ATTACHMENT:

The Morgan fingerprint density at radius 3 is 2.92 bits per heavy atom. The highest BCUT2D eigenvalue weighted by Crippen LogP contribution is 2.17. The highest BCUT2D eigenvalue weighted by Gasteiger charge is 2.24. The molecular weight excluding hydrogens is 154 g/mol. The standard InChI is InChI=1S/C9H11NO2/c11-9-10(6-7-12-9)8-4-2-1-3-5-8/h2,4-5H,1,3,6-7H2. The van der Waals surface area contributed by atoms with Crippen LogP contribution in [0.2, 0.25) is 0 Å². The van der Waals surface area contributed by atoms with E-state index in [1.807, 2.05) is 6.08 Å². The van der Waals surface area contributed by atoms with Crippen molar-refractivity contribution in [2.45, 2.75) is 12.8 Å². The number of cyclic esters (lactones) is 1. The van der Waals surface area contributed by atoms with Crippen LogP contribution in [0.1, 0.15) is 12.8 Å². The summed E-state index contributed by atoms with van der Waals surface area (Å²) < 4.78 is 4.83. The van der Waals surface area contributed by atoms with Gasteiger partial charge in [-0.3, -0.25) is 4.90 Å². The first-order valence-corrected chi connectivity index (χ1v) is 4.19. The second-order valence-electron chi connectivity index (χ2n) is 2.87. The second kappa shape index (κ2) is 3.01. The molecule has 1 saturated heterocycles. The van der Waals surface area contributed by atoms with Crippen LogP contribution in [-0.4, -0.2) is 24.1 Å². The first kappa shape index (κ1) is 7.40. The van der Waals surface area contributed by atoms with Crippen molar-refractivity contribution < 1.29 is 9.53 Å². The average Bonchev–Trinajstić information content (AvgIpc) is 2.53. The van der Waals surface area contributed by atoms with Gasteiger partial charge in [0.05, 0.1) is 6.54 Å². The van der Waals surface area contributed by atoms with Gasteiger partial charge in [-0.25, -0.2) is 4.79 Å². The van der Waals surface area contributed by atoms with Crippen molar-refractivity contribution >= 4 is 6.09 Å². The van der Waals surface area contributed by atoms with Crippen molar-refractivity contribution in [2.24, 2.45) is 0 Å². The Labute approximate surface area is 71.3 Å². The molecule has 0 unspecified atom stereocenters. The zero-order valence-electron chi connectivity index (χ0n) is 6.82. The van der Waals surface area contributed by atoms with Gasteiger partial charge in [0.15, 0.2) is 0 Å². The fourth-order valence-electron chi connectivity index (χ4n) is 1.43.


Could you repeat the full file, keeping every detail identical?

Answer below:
The Morgan fingerprint density at radius 3 is 2.92 bits per heavy atom. The highest BCUT2D eigenvalue weighted by Crippen LogP contribution is 2.17. The highest BCUT2D eigenvalue weighted by Gasteiger charge is 2.24. The molecular weight excluding hydrogens is 154 g/mol. The standard InChI is InChI=1S/C9H11NO2/c11-9-10(6-7-12-9)8-4-2-1-3-5-8/h2,4-5H,1,3,6-7H2. The van der Waals surface area contributed by atoms with Crippen LogP contribution in [0.2, 0.25) is 0 Å². The van der Waals surface area contributed by atoms with E-state index in [1.807, 2.05) is 6.08 Å². The van der Waals surface area contributed by atoms with Crippen molar-refractivity contribution in [2.45, 2.75) is 12.8 Å². The number of cyclic esters (lactones) is 1. The van der Waals surface area contributed by atoms with Crippen LogP contribution in [0.1, 0.15) is 12.8 Å². The summed E-state index contributed by atoms with van der Waals surface area (Å²) < 4.78 is 4.83. The van der Waals surface area contributed by atoms with Gasteiger partial charge in [-0.3, -0.25) is 4.90 Å². The first-order valence-corrected chi connectivity index (χ1v) is 4.19. The second-order valence-electron chi connectivity index (χ2n) is 2.87. The second kappa shape index (κ2) is 3.01. The molecule has 1 saturated heterocycles. The van der Waals surface area contributed by atoms with Crippen LogP contribution in [-0.4, -0.2) is 24.1 Å². The first kappa shape index (κ1) is 7.40. The van der Waals surface area contributed by atoms with Crippen molar-refractivity contribution < 1.29 is 9.53 Å². The average Bonchev–Trinajstić information content (AvgIpc) is 2.53. The van der Waals surface area contributed by atoms with Gasteiger partial charge in [0.05, 0.1) is 6.54 Å². The van der Waals surface area contributed by atoms with Gasteiger partial charge in [-0.25, -0.2) is 4.79 Å². The van der Waals surface area contributed by atoms with Crippen molar-refractivity contribution >= 4 is 6.09 Å². The van der Waals surface area contributed by atoms with Crippen molar-refractivity contribution in [2.24, 2.45) is 0 Å². The Labute approximate surface area is 71.3 Å². The molecule has 0 unspecified atom stereocenters. The zero-order valence-electron chi connectivity index (χ0n) is 6.82. The van der Waals surface area contributed by atoms with Gasteiger partial charge in [0.15, 0.2) is 0 Å². The fourth-order valence-electron chi connectivity index (χ4n) is 1.43.